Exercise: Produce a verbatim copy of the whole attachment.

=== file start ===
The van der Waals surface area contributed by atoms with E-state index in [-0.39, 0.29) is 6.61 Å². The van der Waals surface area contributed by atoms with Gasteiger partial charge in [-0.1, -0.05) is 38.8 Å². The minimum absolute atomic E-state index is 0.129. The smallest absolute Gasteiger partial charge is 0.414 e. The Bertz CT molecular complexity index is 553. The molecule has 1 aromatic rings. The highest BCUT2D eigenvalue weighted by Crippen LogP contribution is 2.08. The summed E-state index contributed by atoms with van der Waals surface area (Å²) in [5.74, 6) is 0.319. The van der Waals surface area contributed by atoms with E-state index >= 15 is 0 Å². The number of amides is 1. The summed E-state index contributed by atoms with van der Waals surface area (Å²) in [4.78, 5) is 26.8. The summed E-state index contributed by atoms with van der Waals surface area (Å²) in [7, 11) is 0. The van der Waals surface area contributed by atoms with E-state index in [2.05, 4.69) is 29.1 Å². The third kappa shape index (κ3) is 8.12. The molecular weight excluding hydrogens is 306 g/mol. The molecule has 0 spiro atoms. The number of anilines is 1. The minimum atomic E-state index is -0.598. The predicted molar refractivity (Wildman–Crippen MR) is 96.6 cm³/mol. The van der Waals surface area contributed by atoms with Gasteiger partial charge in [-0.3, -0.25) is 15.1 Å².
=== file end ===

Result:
The van der Waals surface area contributed by atoms with E-state index in [-0.39, 0.29) is 6.61 Å². The van der Waals surface area contributed by atoms with Gasteiger partial charge in [-0.1, -0.05) is 38.8 Å². The minimum absolute atomic E-state index is 0.129. The smallest absolute Gasteiger partial charge is 0.414 e. The Bertz CT molecular complexity index is 553. The molecule has 1 aromatic rings. The highest BCUT2D eigenvalue weighted by Crippen LogP contribution is 2.08. The summed E-state index contributed by atoms with van der Waals surface area (Å²) in [5.74, 6) is 0.319. The van der Waals surface area contributed by atoms with E-state index >= 15 is 0 Å². The number of amides is 1. The summed E-state index contributed by atoms with van der Waals surface area (Å²) in [4.78, 5) is 26.8. The summed E-state index contributed by atoms with van der Waals surface area (Å²) in [7, 11) is 0. The van der Waals surface area contributed by atoms with E-state index in [2.05, 4.69) is 29.1 Å². The third kappa shape index (κ3) is 8.12. The molecular weight excluding hydrogens is 306 g/mol. The molecule has 0 spiro atoms. The number of anilines is 1. The minimum atomic E-state index is -0.598. The predicted molar refractivity (Wildman–Crippen MR) is 96.6 cm³/mol. The van der Waals surface area contributed by atoms with Gasteiger partial charge in [-0.3, -0.25) is 15.1 Å².